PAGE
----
Touring baseball stadiums is as a ritual for diehard fans.
It’s baseball’s equivalent of visiting sacred ground. Every major league baseball team — including the Arizona Diamondbacks — offers public tours of the stadiums they call home. Fans like Martha Burke of Georgia never miss an opportunity to see what’s behind closed doors.
“I think it’s fantastic,” says Burke, who has visited Fenway Park in Boston and Turner Field, home to her beloved Atlanta Braves. “Not only is the ballpark a place for having fun, it is also a place for learning.”
Burke is standing beneath the Welcome Rotunda at Chase Field. She and her husband, Keith, are taking a public tour (a must-do item on their visit to Arizona). They will walk more than a mile through the stadium, visiting the batting tunnel, the D-Backs dugout and the visitors locker room. Their guide on this journey is Tanya Mors, a petite pony-tailed Arizona native and ardent D-Backs fan.
“If you live here and take the tour, you feel ownership,” says Mors, who has guided hundreds of fans through the stadium over the past four years.
Mors reveals tidbits about the stadium’s architecture, traditions and the players themselves. For example, every land-line phone call made at the stadium is taped (known in baseball as the Pete Rose Rule). Players go through Rice Krispies treats and peanut butter and cheese crackers faster than any other snacks. On game day, housekeeping staff will do the equivalent of a month’s laundry for a family of four.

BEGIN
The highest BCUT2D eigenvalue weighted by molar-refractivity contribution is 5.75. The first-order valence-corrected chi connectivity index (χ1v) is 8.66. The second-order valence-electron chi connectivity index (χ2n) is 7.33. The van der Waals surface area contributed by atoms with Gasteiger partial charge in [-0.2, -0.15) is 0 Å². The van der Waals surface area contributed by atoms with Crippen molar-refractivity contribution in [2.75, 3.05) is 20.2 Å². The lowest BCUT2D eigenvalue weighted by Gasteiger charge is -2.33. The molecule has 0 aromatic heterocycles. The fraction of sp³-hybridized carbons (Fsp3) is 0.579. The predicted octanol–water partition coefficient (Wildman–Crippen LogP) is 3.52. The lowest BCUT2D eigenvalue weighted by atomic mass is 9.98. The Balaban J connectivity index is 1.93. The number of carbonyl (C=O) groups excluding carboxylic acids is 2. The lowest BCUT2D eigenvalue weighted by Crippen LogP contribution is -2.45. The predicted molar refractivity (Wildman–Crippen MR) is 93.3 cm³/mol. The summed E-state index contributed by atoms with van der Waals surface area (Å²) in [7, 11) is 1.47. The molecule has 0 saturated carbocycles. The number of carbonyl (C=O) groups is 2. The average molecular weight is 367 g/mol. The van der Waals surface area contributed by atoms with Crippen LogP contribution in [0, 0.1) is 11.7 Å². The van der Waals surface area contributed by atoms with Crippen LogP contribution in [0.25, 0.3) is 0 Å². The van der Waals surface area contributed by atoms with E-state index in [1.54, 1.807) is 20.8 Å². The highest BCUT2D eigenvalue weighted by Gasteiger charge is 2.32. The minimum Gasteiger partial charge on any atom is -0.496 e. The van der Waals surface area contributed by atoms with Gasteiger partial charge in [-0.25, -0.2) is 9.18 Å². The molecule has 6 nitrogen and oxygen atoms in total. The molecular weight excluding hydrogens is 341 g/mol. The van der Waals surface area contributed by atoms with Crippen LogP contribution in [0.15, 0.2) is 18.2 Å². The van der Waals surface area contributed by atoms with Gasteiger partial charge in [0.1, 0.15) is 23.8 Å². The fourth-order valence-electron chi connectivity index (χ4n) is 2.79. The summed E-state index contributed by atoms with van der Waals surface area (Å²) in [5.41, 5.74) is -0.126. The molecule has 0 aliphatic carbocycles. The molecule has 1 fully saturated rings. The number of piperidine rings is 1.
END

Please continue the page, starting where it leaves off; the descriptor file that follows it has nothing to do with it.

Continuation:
To find out more tidbits, you’ll have to take the tour.
Fans “like talking about the players,” says Mors. “People often want to know about money, but (tour guides) don’t know anything about that.”
Tour guides also aren’t allowed to approach the players during tours (although when Luis Gonzalez played for the team, he often signed autographs and posed for pictures with fans). Tour takers may spot other players walking the halls.
In fact, while the Burkes toured the stadium, pitcher Randy Johnson suddenly appeared and headed for an elevator. “Speak of the devil,” says Mors, who had just been talking about a hanging bar in the dugout the 6-foot-10-inch pitcher uses to stretch his back during games.
The roof is open during most public tours, so the air conditioning isn’t running. It’s a good idea to bring water and comfortable walking shoes. If you’ve got tickets to a home game on Friday or Saturday, special tours are available that include a chance to watch the last 15 minutes of batting practice.
Public tours of Chase Field
When: 9:30 a.m., 11 a.m. and 12:30 p.m. Monday through Saturday and 3:30 p.m. Fridays and Saturdays before evening games
Where: Chase Field, 401 E. Jefferson St., Phoenix
Cost: $6 adults, $4 children ages 7-12 and seniors, $2 children ages 4-6
Information: (602) 462-6799 or http://arizona.diamondbacks.mlb.com/ari/ballpark/index.jsp
By the numbers
$345M Cost to build Chase Field
49,033 Number of seats
1,500 Size in square feet of the visitors locker room
7,000 Size in square feet of the Diamondbacks locker room
650 Televisions and monitors throughout the ballpark
8 Number of panels in the retractable roof
4.5 Minutes it takes for the roof to close
$2.45 Cost of electricity to open and close the roof
82 Record-high temperature in degrees in the stands May 10, 2001
SOURCE: Tanya Mors, tour guide at Chase Field